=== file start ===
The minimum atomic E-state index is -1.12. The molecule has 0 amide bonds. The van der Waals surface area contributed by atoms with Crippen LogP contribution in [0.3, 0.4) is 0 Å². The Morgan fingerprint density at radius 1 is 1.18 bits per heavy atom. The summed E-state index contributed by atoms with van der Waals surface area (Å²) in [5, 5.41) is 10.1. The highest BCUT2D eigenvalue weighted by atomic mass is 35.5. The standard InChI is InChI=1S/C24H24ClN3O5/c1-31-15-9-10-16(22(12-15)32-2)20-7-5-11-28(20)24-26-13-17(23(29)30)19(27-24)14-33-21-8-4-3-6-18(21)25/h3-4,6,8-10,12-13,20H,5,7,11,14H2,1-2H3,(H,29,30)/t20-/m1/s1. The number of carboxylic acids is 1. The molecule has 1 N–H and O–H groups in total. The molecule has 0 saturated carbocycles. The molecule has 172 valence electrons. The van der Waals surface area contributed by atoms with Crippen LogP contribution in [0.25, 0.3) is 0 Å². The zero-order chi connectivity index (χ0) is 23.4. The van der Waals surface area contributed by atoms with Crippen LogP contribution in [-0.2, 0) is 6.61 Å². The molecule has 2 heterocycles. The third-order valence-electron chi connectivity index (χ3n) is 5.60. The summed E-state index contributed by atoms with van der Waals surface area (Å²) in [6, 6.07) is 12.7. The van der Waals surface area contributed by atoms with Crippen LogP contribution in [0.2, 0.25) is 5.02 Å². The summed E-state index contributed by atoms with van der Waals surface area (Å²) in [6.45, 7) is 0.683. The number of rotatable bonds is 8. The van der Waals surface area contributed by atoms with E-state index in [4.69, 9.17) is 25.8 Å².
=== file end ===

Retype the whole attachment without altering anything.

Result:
The minimum atomic E-state index is -1.12. The molecule has 0 amide bonds. The van der Waals surface area contributed by atoms with Crippen LogP contribution in [0.3, 0.4) is 0 Å². The Morgan fingerprint density at radius 1 is 1.18 bits per heavy atom. The summed E-state index contributed by atoms with van der Waals surface area (Å²) in [5, 5.41) is 10.1. The highest BCUT2D eigenvalue weighted by atomic mass is 35.5. The standard InChI is InChI=1S/C24H24ClN3O5/c1-31-15-9-10-16(22(12-15)32-2)20-7-5-11-28(20)24-26-13-17(23(29)30)19(27-24)14-33-21-8-4-3-6-18(21)25/h3-4,6,8-10,12-13,20H,5,7,11,14H2,1-2H3,(H,29,30)/t20-/m1/s1. The number of carboxylic acids is 1. The molecule has 1 N–H and O–H groups in total. The molecule has 0 saturated carbocycles. The molecule has 172 valence electrons. The van der Waals surface area contributed by atoms with Crippen LogP contribution in [0.25, 0.3) is 0 Å². The zero-order chi connectivity index (χ0) is 23.4. The van der Waals surface area contributed by atoms with Crippen LogP contribution in [-0.2, 0) is 6.61 Å². The molecule has 2 heterocycles. The third-order valence-electron chi connectivity index (χ3n) is 5.60. The summed E-state index contributed by atoms with van der Waals surface area (Å²) in [6, 6.07) is 12.7. The van der Waals surface area contributed by atoms with Crippen LogP contribution in [0.2, 0.25) is 5.02 Å². The summed E-state index contributed by atoms with van der Waals surface area (Å²) in [6.45, 7) is 0.683. The number of rotatable bonds is 8. The van der Waals surface area contributed by atoms with E-state index in [4.69, 9.17) is 25.8 Å².